TONASKET – Tonasket School District administrators reported at the Nov. 28 school board meeting about the district’s progress toward meeting state-mandated proficiency levels that must be achieved by the 2013-2014 school year.
Superintendent Paul Turner, high school principal Jeff Hardesty, middle school principal Jay Tyus and elementary school principal Jeff Cravy, as well as special education director Liz Stucker, discussed AYP (Annual Yearly Progress) numbers, achievement level statistics and the methods being used to improve the schools’ performance.
The AYP summary indicates in yes/no format whether each school meets goals both in testing proficiency and participation. The elementary school (data for grades 3-5 only) did not meet the proficiency goal in math or reading, but did meet participation goals in both. The middle school met the proficiency goal in math, but not reading, and met the participation goals in both. The high school met proficiency goals in both reading and math, but did not meet the participation goal in reading thanks to a number of unexcused absences.
The proficiency standard indicates whether or not students met or exceeded target levels for their grades; the participation standard requires that 95 percent of the students enrolled in each grade took the test.
There is far more detailed data for administrators to sift through and determine if the schools are progressing to their goals, indicating not only whether students are proficient or not proficient, but how many exceed the standard, meet the standard, are “at risk,” or are below the standard.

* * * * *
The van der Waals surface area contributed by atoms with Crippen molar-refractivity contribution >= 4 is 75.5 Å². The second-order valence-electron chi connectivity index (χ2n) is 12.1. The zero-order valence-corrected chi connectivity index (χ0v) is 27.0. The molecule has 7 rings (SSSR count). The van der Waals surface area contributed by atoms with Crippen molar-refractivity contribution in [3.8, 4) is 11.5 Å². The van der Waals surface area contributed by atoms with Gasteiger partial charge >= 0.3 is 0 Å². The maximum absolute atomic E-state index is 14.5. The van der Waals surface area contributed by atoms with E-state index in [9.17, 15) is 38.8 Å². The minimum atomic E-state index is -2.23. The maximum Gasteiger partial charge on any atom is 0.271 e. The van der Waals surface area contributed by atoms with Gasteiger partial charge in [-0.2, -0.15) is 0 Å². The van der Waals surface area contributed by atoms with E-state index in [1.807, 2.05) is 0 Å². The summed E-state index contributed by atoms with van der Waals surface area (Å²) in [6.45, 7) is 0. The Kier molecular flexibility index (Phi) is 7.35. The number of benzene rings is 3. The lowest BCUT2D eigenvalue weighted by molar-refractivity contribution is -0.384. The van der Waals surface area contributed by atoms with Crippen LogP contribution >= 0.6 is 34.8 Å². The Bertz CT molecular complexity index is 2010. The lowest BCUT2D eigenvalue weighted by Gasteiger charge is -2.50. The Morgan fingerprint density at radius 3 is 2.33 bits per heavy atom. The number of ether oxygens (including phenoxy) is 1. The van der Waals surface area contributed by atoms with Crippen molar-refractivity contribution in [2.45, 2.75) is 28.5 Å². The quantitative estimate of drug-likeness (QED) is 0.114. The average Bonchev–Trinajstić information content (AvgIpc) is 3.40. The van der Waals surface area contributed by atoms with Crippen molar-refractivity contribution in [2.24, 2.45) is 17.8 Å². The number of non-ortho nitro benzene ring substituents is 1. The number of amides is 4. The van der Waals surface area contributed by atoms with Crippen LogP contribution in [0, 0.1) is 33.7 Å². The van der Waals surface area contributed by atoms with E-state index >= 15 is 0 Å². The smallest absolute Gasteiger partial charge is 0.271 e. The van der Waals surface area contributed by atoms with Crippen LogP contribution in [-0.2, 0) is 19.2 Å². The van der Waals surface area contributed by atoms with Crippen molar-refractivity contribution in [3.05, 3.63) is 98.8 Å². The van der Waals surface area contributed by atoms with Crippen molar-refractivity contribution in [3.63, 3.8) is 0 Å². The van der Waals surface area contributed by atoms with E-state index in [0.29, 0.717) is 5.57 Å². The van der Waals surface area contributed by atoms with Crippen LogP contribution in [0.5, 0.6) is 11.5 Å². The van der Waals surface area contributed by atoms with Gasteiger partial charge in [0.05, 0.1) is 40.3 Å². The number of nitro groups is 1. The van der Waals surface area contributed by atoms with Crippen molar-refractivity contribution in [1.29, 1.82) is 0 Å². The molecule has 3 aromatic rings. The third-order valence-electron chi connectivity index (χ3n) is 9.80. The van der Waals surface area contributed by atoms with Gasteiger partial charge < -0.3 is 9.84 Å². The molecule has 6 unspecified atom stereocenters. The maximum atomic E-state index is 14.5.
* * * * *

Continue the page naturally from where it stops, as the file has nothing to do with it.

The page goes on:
Much of the discussion focused on trends in the data, such as shrinking the number of students scoring at levels that required intervention.
Cravy noted that while there is more work to be done on the math end of things than in reading, the data being gathered through assessments is providing the teachers with specific direction.
“With the new math assessments we are doing … the MBA (Math Benchmark Assessment) data tell us: this is what I’m teaching right now, we just did an assessment on it, I just got the test results back, and I know what to do tomorrow,” Cravy said. “Because last week this is what we taught, and this is where the students are at, and this is what we need to do. So (the teachers) are using that information to really drill down.”
PLCs (Planned Learning Communities) have been one tool used for the teachers to focus their efforts. PLCs involve a process where teachers and administrators work together to analyze and enhance their effectiveness as instructors for the students’ benefit.
“The teachers work on focusing on the data and changing their instruction where needed,” Cravy said.
The PLCs focus on four basic questions: What do we want the students to learn? How will we know if the students are learning? What will we do if the students are not learning? And what will we do when they have learned it?
Tyus said one of his main goals at the middle school is to get his kids ready to move on to the next level.